Medicinal Plants of Bangladesh
Medicinal Plants Database of Bangladesh includes the authentic Taxonomic Information, Vernacular/Bangla Name, Tribal and English Name, Family, Description and Photograph of the Plants, Chemical Constituents, Uses and Distribution of the species in Bangladesh. MPBD also contain dictionary of Botanical and Pharmacological terms.
Synonyms: T. aculeata Pers.
Bengali/Vernacular Name: Dahin, Kadtodali.
English Name: Lopez-root Tree, Forest Pepper.
Description of the Plant:
A large evergreen climber with rambling stems, up to 15 m high, armed with curved or straight prickles. Leaves alternate, digitalely trifoliate; leaflets sessile, 5-10 cm long, obovate-oblong, crenulate, shortly blunt-acuminate, base acute. Flowers 3.8-6 mm diam., pale greenish-yellow, in axillary and terminal panicles, 2.5-6.3 cm long. Fruit 7.5-12 mm diam., subglobose, with 5 shallow grooves, yellowish.
The root bark is tonic, stimulant, astringent, anti-diarrhoetic, antiperiodic and febrifuge; useful in constitutional debility and convalescence after febrile and other exhausting diseases. It improves appetite and help digestion. Leaves are also sometimes used for the same purposes. Fresh leaves are eaten raw for pains in the bowels. Unripe fruit and root are rubbed down with oil to make a stimulant liniment for rheumatism.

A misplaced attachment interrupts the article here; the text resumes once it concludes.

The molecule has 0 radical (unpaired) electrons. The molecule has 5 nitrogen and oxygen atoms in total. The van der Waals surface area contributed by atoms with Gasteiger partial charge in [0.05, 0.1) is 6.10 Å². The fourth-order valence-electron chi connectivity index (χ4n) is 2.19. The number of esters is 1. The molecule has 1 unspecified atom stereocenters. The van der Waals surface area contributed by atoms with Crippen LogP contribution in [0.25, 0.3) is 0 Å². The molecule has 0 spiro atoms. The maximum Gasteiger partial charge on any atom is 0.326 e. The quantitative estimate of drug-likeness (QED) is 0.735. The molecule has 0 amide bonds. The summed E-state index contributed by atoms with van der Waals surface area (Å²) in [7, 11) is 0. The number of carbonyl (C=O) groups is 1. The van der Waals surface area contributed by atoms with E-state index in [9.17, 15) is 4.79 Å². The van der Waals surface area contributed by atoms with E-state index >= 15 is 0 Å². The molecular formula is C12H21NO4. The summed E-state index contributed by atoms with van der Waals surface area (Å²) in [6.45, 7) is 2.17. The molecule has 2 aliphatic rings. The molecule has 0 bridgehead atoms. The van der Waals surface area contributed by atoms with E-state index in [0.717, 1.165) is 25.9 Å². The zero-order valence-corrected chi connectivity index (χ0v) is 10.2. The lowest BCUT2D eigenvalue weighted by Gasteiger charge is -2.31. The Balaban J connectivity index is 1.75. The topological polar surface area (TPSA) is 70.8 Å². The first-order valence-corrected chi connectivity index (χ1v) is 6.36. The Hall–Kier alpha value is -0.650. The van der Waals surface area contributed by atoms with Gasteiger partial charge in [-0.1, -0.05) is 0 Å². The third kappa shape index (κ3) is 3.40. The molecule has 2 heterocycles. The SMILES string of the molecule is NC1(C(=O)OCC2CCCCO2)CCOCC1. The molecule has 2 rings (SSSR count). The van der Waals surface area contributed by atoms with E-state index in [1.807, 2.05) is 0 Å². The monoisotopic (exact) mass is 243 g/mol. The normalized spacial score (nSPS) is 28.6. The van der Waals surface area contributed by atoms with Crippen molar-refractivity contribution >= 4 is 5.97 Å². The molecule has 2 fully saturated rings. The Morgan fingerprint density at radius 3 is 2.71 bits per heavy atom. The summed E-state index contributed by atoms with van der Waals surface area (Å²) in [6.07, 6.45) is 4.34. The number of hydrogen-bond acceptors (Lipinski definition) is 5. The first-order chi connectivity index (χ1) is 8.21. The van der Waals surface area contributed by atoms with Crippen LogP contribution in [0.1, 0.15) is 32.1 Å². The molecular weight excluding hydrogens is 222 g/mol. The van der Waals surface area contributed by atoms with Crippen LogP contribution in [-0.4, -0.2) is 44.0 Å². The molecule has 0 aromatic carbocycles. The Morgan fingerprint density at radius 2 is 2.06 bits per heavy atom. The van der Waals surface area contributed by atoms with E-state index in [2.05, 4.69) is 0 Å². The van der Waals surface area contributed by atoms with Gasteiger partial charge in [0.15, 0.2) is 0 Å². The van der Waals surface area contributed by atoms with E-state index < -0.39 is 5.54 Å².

Aqueous, ethanolic and chloroform extract of the leaves showed potential anti-ulcer activity on albino rats in both pyloric ligation and aspirin-induced ulceration models (Sasmal et al., 2007).
Leaves contain a glycosidal alkaloid, toddaline. Root contains a poisonous resin. Root bark contains the alkaloids toddaline and toddalinine, toddalolactone, resins and glycosides (Chopra et. al., 1992). Pimpinellin, isopimpinellin, 6-(3-chloro-2-hydroxy-3-methylbutyl-5,7-dimethoxycoumarin, skimmianine, 7,8,-dimethoxy-2,3-methylenedioxybenzo [c] phenanthridine, chelerythrine and dihydrochelerythrine have been isolated from root bark (Rastogi & Mehrotra, 1990). Two new coumarins - norbraylin and 5,7,8-trimethoxycoumarin have also been isolated from roots (Rastogi & Mehrotra, 1993).
Forest of Sylhet